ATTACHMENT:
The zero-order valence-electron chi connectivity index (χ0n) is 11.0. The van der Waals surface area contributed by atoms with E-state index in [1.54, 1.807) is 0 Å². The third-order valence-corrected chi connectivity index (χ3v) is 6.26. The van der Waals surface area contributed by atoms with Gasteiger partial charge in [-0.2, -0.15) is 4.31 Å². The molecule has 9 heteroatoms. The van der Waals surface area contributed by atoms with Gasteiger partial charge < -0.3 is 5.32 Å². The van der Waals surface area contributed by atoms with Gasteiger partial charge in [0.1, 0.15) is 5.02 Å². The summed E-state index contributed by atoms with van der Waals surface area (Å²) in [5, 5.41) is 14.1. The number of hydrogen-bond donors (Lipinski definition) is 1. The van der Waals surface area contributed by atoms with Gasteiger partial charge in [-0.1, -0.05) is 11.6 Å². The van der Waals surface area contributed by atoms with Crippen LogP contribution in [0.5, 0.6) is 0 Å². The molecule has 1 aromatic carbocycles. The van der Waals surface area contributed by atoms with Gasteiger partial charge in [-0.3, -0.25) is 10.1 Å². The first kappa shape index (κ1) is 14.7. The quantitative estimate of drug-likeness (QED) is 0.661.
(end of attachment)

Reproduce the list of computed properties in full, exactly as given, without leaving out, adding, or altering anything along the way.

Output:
The zero-order valence-electron chi connectivity index (χ0n) is 11.0. The van der Waals surface area contributed by atoms with E-state index in [1.54, 1.807) is 0 Å². The third-order valence-corrected chi connectivity index (χ3v) is 6.26. The van der Waals surface area contributed by atoms with Gasteiger partial charge in [-0.2, -0.15) is 4.31 Å². The molecule has 9 heteroatoms. The van der Waals surface area contributed by atoms with Gasteiger partial charge < -0.3 is 5.32 Å². The van der Waals surface area contributed by atoms with Gasteiger partial charge in [0.1, 0.15) is 5.02 Å². The summed E-state index contributed by atoms with van der Waals surface area (Å²) in [5, 5.41) is 14.1. The number of hydrogen-bond donors (Lipinski definition) is 1. The van der Waals surface area contributed by atoms with Gasteiger partial charge in [-0.1, -0.05) is 11.6 Å². The van der Waals surface area contributed by atoms with Crippen LogP contribution in [0.5, 0.6) is 0 Å². The molecule has 1 aromatic carbocycles. The van der Waals surface area contributed by atoms with Gasteiger partial charge in [-0.3, -0.25) is 10.1 Å². The first kappa shape index (κ1) is 14.7. The quantitative estimate of drug-likeness (QED) is 0.661.